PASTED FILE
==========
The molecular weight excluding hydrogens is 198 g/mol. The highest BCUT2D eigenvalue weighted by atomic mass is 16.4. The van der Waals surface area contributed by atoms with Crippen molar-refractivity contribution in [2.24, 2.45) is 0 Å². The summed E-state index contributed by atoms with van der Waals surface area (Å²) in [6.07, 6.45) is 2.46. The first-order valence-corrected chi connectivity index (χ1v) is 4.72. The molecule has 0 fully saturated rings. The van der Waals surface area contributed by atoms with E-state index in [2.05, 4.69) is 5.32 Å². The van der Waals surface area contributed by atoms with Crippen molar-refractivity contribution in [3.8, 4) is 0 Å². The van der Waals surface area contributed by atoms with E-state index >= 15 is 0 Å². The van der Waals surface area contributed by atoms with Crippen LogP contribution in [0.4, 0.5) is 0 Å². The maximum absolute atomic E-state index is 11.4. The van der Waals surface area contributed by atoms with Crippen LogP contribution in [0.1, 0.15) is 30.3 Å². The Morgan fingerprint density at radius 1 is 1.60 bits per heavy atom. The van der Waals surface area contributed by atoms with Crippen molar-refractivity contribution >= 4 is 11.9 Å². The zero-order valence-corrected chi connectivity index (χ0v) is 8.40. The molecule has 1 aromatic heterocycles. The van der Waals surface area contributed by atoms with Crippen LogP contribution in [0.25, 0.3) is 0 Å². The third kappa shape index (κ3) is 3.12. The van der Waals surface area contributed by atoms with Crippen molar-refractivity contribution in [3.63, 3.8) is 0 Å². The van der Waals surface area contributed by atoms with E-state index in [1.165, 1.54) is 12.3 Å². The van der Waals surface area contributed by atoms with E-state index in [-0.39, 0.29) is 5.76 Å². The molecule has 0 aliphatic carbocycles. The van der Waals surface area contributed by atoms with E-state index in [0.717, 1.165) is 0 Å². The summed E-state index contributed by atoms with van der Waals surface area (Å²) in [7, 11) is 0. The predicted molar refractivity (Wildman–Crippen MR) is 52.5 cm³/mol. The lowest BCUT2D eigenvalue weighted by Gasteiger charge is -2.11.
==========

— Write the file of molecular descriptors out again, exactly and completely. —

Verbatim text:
The molecular weight excluding hydrogens is 198 g/mol. The highest BCUT2D eigenvalue weighted by atomic mass is 16.4. The van der Waals surface area contributed by atoms with Crippen molar-refractivity contribution in [2.24, 2.45) is 0 Å². The summed E-state index contributed by atoms with van der Waals surface area (Å²) in [6.07, 6.45) is 2.46. The first-order valence-corrected chi connectivity index (χ1v) is 4.72. The molecule has 0 fully saturated rings. The van der Waals surface area contributed by atoms with E-state index in [2.05, 4.69) is 5.32 Å². The van der Waals surface area contributed by atoms with Crippen molar-refractivity contribution in [3.8, 4) is 0 Å². The van der Waals surface area contributed by atoms with E-state index >= 15 is 0 Å². The van der Waals surface area contributed by atoms with Crippen LogP contribution in [0.4, 0.5) is 0 Å². The maximum absolute atomic E-state index is 11.4. The van der Waals surface area contributed by atoms with Crippen LogP contribution in [0.1, 0.15) is 30.3 Å². The Morgan fingerprint density at radius 1 is 1.60 bits per heavy atom. The van der Waals surface area contributed by atoms with Crippen molar-refractivity contribution >= 4 is 11.9 Å². The zero-order valence-corrected chi connectivity index (χ0v) is 8.40. The molecule has 1 aromatic heterocycles. The van der Waals surface area contributed by atoms with Crippen LogP contribution in [0.25, 0.3) is 0 Å². The third kappa shape index (κ3) is 3.12. The van der Waals surface area contributed by atoms with Crippen molar-refractivity contribution in [3.63, 3.8) is 0 Å². The van der Waals surface area contributed by atoms with E-state index in [1.165, 1.54) is 12.3 Å². The van der Waals surface area contributed by atoms with E-state index in [-0.39, 0.29) is 5.76 Å². The molecule has 0 aliphatic carbocycles. The van der Waals surface area contributed by atoms with E-state index in [0.717, 1.165) is 0 Å². The summed E-state index contributed by atoms with van der Waals surface area (Å²) in [7, 11) is 0. The predicted molar refractivity (Wildman–Crippen MR) is 52.5 cm³/mol. The lowest BCUT2D eigenvalue weighted by Gasteiger charge is -2.11.